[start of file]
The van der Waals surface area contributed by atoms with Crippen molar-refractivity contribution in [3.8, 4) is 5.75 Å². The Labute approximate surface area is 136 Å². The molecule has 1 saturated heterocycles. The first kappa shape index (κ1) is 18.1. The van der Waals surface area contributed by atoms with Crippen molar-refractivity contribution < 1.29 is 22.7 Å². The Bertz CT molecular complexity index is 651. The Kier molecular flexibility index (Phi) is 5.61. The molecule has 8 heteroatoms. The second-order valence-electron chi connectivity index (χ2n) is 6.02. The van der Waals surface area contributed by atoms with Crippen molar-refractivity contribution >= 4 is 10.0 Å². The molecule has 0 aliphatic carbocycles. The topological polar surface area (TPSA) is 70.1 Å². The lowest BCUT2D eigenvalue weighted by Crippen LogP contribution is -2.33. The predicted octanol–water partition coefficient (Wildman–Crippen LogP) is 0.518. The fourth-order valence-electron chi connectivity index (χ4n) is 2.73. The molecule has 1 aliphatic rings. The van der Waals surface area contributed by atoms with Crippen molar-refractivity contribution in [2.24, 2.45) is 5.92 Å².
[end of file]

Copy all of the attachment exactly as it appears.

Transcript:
The van der Waals surface area contributed by atoms with Crippen molar-refractivity contribution in [3.8, 4) is 5.75 Å². The Labute approximate surface area is 136 Å². The molecule has 1 saturated heterocycles. The first kappa shape index (κ1) is 18.1. The van der Waals surface area contributed by atoms with Crippen molar-refractivity contribution < 1.29 is 22.7 Å². The Bertz CT molecular complexity index is 651. The Kier molecular flexibility index (Phi) is 5.61. The molecule has 8 heteroatoms. The second-order valence-electron chi connectivity index (χ2n) is 6.02. The van der Waals surface area contributed by atoms with Crippen molar-refractivity contribution >= 4 is 10.0 Å². The molecule has 0 aliphatic carbocycles. The topological polar surface area (TPSA) is 70.1 Å². The lowest BCUT2D eigenvalue weighted by Crippen LogP contribution is -2.33. The predicted octanol–water partition coefficient (Wildman–Crippen LogP) is 0.518. The fourth-order valence-electron chi connectivity index (χ4n) is 2.73. The molecule has 1 aliphatic rings. The van der Waals surface area contributed by atoms with Crippen molar-refractivity contribution in [2.24, 2.45) is 5.92 Å².